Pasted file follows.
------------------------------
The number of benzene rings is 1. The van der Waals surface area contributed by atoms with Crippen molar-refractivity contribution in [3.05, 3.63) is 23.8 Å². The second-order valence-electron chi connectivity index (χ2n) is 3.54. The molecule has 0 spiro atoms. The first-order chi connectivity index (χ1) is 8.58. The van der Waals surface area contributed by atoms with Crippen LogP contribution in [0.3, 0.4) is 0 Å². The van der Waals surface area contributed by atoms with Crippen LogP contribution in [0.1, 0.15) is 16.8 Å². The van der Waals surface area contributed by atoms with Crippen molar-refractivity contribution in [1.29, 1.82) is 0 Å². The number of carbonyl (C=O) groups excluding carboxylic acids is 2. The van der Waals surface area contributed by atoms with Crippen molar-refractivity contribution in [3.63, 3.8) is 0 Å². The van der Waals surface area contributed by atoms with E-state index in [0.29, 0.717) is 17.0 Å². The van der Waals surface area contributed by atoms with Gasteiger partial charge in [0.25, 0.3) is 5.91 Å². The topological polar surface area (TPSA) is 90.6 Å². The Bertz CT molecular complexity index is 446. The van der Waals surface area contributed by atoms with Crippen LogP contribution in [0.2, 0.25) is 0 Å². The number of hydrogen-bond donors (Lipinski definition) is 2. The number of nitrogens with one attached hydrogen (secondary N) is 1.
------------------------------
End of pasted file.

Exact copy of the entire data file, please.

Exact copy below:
The number of benzene rings is 1. The van der Waals surface area contributed by atoms with Crippen molar-refractivity contribution in [3.05, 3.63) is 23.8 Å². The second-order valence-electron chi connectivity index (χ2n) is 3.54. The molecule has 0 spiro atoms. The first-order chi connectivity index (χ1) is 8.58. The van der Waals surface area contributed by atoms with Crippen LogP contribution in [0.3, 0.4) is 0 Å². The van der Waals surface area contributed by atoms with Crippen LogP contribution in [0.1, 0.15) is 16.8 Å². The van der Waals surface area contributed by atoms with Crippen molar-refractivity contribution in [1.29, 1.82) is 0 Å². The number of carbonyl (C=O) groups excluding carboxylic acids is 2. The van der Waals surface area contributed by atoms with Crippen molar-refractivity contribution in [3.63, 3.8) is 0 Å². The van der Waals surface area contributed by atoms with E-state index in [0.29, 0.717) is 17.0 Å². The van der Waals surface area contributed by atoms with Gasteiger partial charge in [0.25, 0.3) is 5.91 Å². The topological polar surface area (TPSA) is 90.6 Å². The Bertz CT molecular complexity index is 446. The van der Waals surface area contributed by atoms with Crippen LogP contribution in [0.2, 0.25) is 0 Å². The number of hydrogen-bond donors (Lipinski definition) is 2. The number of nitrogens with one attached hydrogen (secondary N) is 1.